America’s Amazing 66 Years – Part 3 – to the Moon and Back
On September 12, 1962, President John F. Kennedy spoke to a crowd of approximately 40,000 gathered in Houston, Texas at the stadium of Rice University. During his speech, he stated:
We choose to go to the Moon in this decade and do other things; not because they are easy, but because they are hard.
In 1961, Russian cosmonaut Yuri Gagarin orbited the earth. This achievement apparently lit a fire in the president’s heart – one that sought to outdo the Russian’s accomplishment – and he wanted the arrival on the lunar surface to occur within that decade. Though Kennedy would not live to see the event take place, the first two Americans to set foot on the Moon (Neil Armstrong and Buzz Aldrin) arrived there on July 20, 1969 – fulfilling the president’s dream to have it happen in the decade of the ’60s. Shortly after the lunar module touched down at 4:18 p.m., a group of individuals at NASA’s Mission Control in Houston heard Neil Armstrong tell them - and the world, “the Eagle has landed.”
America’s program of manned space travel began in 1959 when the Mercury Project was launched by the National Aeronautics & Space Administration (NASA) and was composed of seven astronauts (the Mercury Seven). Included in the group were: Deke Slayton, Gordon Cooper, Wally Schirra, Scott Carpenter, John Glenn, Gus Grissom and Alan Shepard.
On May 5, 1961, Alan Shepard started things off. Even though his flight was short, it accomplished the tasks assigned to it by NASA. (This would not be Shepard’s only time away from gravity. 10 years later he became the 5th man to walk on the Moon – and the first to play golf while he was there.) Two years later, Astronaut Gordon Cooper’s 34-hour flight in “Faith 7” on May 15, 1963, heralded the conclusion of the Mercury program.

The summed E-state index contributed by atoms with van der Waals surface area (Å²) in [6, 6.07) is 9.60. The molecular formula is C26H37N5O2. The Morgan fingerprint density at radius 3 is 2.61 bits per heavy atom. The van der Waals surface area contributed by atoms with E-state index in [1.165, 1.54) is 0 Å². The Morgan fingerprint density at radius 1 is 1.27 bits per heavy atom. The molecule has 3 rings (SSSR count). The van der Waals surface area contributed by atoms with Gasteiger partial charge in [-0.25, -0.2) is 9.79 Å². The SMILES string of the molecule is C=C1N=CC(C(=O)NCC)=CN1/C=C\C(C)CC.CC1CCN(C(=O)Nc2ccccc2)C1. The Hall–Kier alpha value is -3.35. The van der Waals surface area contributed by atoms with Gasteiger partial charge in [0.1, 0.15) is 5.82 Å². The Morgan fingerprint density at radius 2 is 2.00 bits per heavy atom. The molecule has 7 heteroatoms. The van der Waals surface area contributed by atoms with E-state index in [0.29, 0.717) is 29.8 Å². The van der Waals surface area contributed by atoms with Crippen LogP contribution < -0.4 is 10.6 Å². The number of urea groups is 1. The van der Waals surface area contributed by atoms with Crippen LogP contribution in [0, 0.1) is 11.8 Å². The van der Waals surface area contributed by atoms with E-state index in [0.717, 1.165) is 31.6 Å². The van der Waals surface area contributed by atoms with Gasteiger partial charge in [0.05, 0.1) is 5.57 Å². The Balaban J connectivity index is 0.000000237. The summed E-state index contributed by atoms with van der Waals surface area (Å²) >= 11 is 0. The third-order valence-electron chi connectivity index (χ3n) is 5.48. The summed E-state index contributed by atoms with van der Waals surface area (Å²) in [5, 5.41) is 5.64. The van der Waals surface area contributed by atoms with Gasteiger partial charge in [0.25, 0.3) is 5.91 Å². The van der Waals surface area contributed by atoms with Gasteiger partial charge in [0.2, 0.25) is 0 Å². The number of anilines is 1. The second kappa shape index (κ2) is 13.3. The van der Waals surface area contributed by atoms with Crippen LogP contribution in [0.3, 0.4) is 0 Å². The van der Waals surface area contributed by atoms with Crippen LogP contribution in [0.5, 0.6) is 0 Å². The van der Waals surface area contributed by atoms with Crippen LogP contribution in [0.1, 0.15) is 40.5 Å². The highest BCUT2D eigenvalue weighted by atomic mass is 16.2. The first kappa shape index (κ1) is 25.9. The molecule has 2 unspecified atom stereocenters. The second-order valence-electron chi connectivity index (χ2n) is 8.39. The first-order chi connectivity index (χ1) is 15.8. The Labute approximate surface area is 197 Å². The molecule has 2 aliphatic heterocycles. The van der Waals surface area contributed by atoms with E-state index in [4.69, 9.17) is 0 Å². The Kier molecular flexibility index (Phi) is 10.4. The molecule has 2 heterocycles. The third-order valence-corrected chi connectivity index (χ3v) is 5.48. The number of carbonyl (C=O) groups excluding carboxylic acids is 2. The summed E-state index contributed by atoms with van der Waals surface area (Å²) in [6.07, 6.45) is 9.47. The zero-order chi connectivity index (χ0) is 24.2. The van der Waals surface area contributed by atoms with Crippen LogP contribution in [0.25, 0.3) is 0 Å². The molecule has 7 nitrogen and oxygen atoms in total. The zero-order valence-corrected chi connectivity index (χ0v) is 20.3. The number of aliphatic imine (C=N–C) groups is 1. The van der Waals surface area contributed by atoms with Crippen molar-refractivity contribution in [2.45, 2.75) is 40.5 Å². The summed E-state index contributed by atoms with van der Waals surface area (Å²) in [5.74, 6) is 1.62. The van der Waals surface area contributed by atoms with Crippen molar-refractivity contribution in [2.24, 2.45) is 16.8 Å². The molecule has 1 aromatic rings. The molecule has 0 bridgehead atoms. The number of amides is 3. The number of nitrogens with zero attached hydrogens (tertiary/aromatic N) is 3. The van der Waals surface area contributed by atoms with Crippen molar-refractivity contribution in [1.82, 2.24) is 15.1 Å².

Following Mercury, the first Gemini flight lifted off on March 23, 1965. “Molly Brown” carried her two passengers – Virgil “Gus” Grissom and John W. Young – into space and won for Grissom the title of “the first man to travel in space twice”. The Gemini program ran from 1962 – 1966, with 10 crewed missions. Waiting in the wings was Apollo.
Before an Apollo flight ever took off, the program experienced a grave tragedy. On January 27, 1967, astronauts Gus Grissom, Ed White and Roger Chaffee – the crew of Apollo 1 – were in the capsule on the launch pad when a fire broke out. The pure oxygen environment was immediately engulfed in flames and claimed the lives of the three astronauts. The disaster forced NASA to closely examine a number of aspects regarding the spacecraft prior to moving forward.
Apollo 8 was the first American spacecraft to orbit the Moon. Looking down on the lunar surface on Christmas Eve, 1968, the crew read from the Book of Genesis for the entire world to hear.
On July 20, 1969, President Kennedy’s goal became a reality when Neil Armstrong and Buzz Aldrin touched down on the Moon’s surface and were heard to announce, “the Eagle has landed.”
Before long, Neil Armstrong exited the module and became the first man to step on the lunar surface. Leaving his footprints in the dust, he stated, “That’s one small step for man, one giant leap for mankind!” Aldrin joined him a short time later. The two men then went about collecting rock samples and setting up some experiments. Prior to returning to the module, they planted an American flag on the lunar surface, along with a plaque and medallions to honor the crew of Apollo 1.
When you stop to consider the immense amount of progress required to go from Kitty Hawk to the Moon, 66 years does not seem like a very long timeframe – and says a great deal about American ingenuity.